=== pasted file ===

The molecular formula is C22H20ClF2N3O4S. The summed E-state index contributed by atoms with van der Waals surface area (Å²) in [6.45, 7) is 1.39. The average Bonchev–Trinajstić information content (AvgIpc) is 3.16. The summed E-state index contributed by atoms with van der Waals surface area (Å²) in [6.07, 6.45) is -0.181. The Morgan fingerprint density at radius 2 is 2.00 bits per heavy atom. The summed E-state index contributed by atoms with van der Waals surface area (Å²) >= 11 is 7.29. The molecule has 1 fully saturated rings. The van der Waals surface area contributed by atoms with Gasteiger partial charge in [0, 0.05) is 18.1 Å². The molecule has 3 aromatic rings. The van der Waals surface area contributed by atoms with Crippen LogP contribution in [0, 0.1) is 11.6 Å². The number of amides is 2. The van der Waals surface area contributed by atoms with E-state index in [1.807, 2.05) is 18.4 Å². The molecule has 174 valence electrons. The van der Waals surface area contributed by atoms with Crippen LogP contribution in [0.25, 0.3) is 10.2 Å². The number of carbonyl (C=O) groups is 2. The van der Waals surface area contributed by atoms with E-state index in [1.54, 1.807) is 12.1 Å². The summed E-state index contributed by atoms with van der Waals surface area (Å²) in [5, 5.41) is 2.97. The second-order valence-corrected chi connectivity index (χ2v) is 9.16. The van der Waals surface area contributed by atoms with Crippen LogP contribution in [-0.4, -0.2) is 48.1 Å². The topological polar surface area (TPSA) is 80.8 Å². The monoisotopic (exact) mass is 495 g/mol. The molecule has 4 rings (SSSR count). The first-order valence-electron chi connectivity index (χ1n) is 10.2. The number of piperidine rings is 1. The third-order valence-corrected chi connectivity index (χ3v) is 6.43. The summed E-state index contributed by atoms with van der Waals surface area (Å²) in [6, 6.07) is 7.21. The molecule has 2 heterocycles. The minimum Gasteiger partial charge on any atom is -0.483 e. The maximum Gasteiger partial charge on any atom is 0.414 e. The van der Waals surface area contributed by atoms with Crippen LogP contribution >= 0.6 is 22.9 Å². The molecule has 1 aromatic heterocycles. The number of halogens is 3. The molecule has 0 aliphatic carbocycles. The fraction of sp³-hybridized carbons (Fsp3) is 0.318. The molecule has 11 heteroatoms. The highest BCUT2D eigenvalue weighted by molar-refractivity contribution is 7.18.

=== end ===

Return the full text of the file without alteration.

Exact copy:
The molecular formula is C22H20ClF2N3O4S. The summed E-state index contributed by atoms with van der Waals surface area (Å²) in [6.45, 7) is 1.39. The average Bonchev–Trinajstić information content (AvgIpc) is 3.16. The summed E-state index contributed by atoms with van der Waals surface area (Å²) in [6.07, 6.45) is -0.181. The Morgan fingerprint density at radius 2 is 2.00 bits per heavy atom. The summed E-state index contributed by atoms with van der Waals surface area (Å²) >= 11 is 7.29. The molecule has 1 fully saturated rings. The van der Waals surface area contributed by atoms with Gasteiger partial charge in [0, 0.05) is 18.1 Å². The molecule has 3 aromatic rings. The van der Waals surface area contributed by atoms with Crippen LogP contribution in [0, 0.1) is 11.6 Å². The number of amides is 2. The van der Waals surface area contributed by atoms with E-state index in [1.807, 2.05) is 18.4 Å². The molecule has 174 valence electrons. The van der Waals surface area contributed by atoms with Crippen LogP contribution in [0.25, 0.3) is 10.2 Å². The number of carbonyl (C=O) groups is 2. The van der Waals surface area contributed by atoms with E-state index in [1.54, 1.807) is 12.1 Å². The summed E-state index contributed by atoms with van der Waals surface area (Å²) in [5, 5.41) is 2.97. The second-order valence-corrected chi connectivity index (χ2v) is 9.16. The van der Waals surface area contributed by atoms with Crippen LogP contribution in [-0.4, -0.2) is 48.1 Å². The topological polar surface area (TPSA) is 80.8 Å². The monoisotopic (exact) mass is 495 g/mol. The molecule has 4 rings (SSSR count). The first-order valence-electron chi connectivity index (χ1n) is 10.2. The number of piperidine rings is 1. The third-order valence-corrected chi connectivity index (χ3v) is 6.43. The summed E-state index contributed by atoms with van der Waals surface area (Å²) in [6, 6.07) is 7.21. The molecule has 2 heterocycles. The minimum Gasteiger partial charge on any atom is -0.483 e. The maximum Gasteiger partial charge on any atom is 0.414 e. The van der Waals surface area contributed by atoms with Crippen LogP contribution >= 0.6 is 22.9 Å². The molecule has 1 aromatic heterocycles. The number of halogens is 3. The molecule has 0 aliphatic carbocycles. The fraction of sp³-hybridized carbons (Fsp3) is 0.318. The molecule has 11 heteroatoms. The highest BCUT2D eigenvalue weighted by molar-refractivity contribution is 7.18.